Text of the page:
I'm not big on fishing. I sort of don't agree with it both of welfare and environmental grounds. However, the park rangers assured me I was almost certain to catch nothing, and the acid yellow rubber bait backed them up. I waggled my rod around for a bit (oh shush), caught some seaweed and an empty clam shell, and headed home contented.
The Staten Island Ferry is also a lot more fun when you don't have to catch it daily. And it's a nice day. And you have company. And iced coffee.
That's all, folks. Some snaps are attached for your delectation.
Staten Island Ferry, 2010
Wednesday, 9 June 2010
Popeye's Chicken and Biscuits, a major Louisiana-based fast food chain, serve up rafts of the fried chicken so beloved of Americans (and especially the African American community). As greasy disgustingness goes, it's far better than KFC, not least because I can chalk it up as a necessary cultural experience, whereas I can go to KFC in my hometown in Cheshire.
They serve their chicken with 'biscuits', in what has proven to be the most taxing of my linguistic hurdles so far. American biscuits are similar to what we would call savoury scones - doughy and buttery - and are traditonally served with other Southern fare, particularly chicken. They are lovely, but complete decadent madness as a filler - the potato dauphinoise of breads. I've become something of a Biscuit Monster (see what I did there?) since moving here.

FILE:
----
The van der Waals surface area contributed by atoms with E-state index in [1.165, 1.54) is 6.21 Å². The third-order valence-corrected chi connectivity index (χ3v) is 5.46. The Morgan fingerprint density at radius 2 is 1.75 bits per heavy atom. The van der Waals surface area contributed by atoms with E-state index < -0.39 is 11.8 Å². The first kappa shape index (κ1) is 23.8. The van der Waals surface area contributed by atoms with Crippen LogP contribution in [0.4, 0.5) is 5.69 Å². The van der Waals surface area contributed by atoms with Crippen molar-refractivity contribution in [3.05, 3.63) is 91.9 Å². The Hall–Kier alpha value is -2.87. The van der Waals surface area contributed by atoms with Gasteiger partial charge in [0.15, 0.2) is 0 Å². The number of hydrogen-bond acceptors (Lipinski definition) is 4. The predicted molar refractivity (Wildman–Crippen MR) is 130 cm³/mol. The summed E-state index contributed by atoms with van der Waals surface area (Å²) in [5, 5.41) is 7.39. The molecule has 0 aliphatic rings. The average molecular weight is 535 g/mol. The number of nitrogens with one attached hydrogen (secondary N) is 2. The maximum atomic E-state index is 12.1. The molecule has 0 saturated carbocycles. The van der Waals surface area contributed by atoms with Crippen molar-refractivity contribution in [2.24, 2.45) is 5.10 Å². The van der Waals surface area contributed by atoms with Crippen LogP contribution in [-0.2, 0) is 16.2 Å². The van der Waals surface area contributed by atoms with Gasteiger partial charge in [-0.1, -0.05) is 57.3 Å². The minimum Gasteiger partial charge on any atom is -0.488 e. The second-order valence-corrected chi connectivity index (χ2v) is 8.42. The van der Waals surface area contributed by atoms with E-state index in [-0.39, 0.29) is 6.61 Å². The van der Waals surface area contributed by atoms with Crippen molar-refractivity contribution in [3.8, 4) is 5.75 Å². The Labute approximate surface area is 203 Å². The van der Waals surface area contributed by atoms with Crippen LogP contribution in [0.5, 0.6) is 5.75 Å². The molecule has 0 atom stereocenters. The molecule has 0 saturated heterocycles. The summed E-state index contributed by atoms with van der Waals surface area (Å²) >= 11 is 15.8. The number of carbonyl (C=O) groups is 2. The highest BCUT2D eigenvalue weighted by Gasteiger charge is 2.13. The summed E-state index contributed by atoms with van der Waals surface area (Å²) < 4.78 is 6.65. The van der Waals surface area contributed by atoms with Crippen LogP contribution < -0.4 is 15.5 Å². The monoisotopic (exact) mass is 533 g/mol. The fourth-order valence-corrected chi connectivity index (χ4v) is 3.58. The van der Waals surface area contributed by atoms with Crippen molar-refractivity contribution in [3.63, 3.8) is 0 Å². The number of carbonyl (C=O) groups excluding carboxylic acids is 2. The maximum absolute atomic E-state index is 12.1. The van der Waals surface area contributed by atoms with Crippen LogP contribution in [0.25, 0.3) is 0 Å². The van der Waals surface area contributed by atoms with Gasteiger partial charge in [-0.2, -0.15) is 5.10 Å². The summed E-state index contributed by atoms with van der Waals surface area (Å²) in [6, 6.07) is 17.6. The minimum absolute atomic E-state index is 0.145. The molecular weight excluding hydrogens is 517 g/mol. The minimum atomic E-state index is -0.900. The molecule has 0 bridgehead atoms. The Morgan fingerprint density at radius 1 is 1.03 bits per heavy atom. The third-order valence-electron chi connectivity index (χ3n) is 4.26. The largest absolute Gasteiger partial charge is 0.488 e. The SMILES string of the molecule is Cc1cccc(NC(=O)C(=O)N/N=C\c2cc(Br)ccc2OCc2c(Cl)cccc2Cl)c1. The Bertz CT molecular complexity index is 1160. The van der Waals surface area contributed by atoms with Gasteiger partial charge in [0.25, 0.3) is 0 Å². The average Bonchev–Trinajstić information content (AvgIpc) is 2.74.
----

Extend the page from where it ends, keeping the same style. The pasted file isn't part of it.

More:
Unrelatedly, Dave asked me to expand on the culinary delights of Chinatown. The place we went to together was lent an air of authenticity by us being the only white people there (out of maybe 100), and the presence of the following menu items:
- Jelly fish (cold)
- Jelly fish head (cold)
- Shark fin soup
- Fish maw (that's swim bladder to the rest of us; yeah, I'm totally going to eat something referred to as a 'bladder')